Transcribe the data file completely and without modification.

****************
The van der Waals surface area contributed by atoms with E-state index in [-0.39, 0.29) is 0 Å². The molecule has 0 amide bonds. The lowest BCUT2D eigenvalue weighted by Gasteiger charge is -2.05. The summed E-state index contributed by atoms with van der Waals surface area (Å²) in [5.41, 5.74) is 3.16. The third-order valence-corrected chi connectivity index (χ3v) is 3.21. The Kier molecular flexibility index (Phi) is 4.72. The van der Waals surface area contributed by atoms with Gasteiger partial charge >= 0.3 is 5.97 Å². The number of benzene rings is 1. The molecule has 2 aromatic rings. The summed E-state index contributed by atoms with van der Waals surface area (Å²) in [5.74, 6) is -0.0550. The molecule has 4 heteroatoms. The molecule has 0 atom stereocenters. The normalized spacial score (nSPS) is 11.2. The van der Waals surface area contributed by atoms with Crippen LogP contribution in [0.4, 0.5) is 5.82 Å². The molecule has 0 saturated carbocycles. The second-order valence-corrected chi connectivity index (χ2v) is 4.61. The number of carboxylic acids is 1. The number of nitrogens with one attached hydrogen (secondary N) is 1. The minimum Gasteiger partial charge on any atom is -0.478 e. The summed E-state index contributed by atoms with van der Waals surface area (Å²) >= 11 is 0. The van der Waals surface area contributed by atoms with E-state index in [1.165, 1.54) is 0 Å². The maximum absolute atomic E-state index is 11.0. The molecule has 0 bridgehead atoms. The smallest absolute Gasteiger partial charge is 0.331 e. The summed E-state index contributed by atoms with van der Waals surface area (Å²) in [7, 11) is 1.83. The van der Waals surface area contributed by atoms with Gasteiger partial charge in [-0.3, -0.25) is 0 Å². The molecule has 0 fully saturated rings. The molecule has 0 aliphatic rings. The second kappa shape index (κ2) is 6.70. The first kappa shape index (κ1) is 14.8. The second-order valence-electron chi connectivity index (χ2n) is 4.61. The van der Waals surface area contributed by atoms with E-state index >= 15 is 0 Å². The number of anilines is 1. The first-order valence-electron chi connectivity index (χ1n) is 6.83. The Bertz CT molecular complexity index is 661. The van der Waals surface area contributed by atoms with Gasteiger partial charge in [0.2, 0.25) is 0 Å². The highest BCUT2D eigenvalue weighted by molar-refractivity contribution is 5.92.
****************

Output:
The van der Waals surface area contributed by atoms with E-state index in [-0.39, 0.29) is 0 Å². The molecule has 0 amide bonds. The lowest BCUT2D eigenvalue weighted by Gasteiger charge is -2.05. The summed E-state index contributed by atoms with van der Waals surface area (Å²) in [5.41, 5.74) is 3.16. The third-order valence-corrected chi connectivity index (χ3v) is 3.21. The Kier molecular flexibility index (Phi) is 4.72. The van der Waals surface area contributed by atoms with Gasteiger partial charge >= 0.3 is 5.97 Å². The number of benzene rings is 1. The molecule has 2 aromatic rings. The summed E-state index contributed by atoms with van der Waals surface area (Å²) in [5.74, 6) is -0.0550. The molecule has 4 heteroatoms. The molecule has 0 atom stereocenters. The normalized spacial score (nSPS) is 11.2. The van der Waals surface area contributed by atoms with Crippen LogP contribution in [0.4, 0.5) is 5.82 Å². The molecule has 0 saturated carbocycles. The second-order valence-corrected chi connectivity index (χ2v) is 4.61. The number of carboxylic acids is 1. The number of nitrogens with one attached hydrogen (secondary N) is 1. The minimum Gasteiger partial charge on any atom is -0.478 e. The summed E-state index contributed by atoms with van der Waals surface area (Å²) >= 11 is 0. The van der Waals surface area contributed by atoms with E-state index in [1.165, 1.54) is 0 Å². The maximum absolute atomic E-state index is 11.0. The molecule has 0 bridgehead atoms. The smallest absolute Gasteiger partial charge is 0.331 e. The summed E-state index contributed by atoms with van der Waals surface area (Å²) in [7, 11) is 1.83. The van der Waals surface area contributed by atoms with Gasteiger partial charge in [-0.3, -0.25) is 0 Å². The molecule has 0 fully saturated rings. The molecule has 0 aliphatic rings. The second kappa shape index (κ2) is 6.70. The first kappa shape index (κ1) is 14.8. The second-order valence-electron chi connectivity index (χ2n) is 4.61. The van der Waals surface area contributed by atoms with E-state index >= 15 is 0 Å². The number of anilines is 1. The first-order valence-electron chi connectivity index (χ1n) is 6.83. The Bertz CT molecular complexity index is 661. The van der Waals surface area contributed by atoms with Gasteiger partial charge in [0.2, 0.25) is 0 Å². The highest BCUT2D eigenvalue weighted by molar-refractivity contribution is 5.92.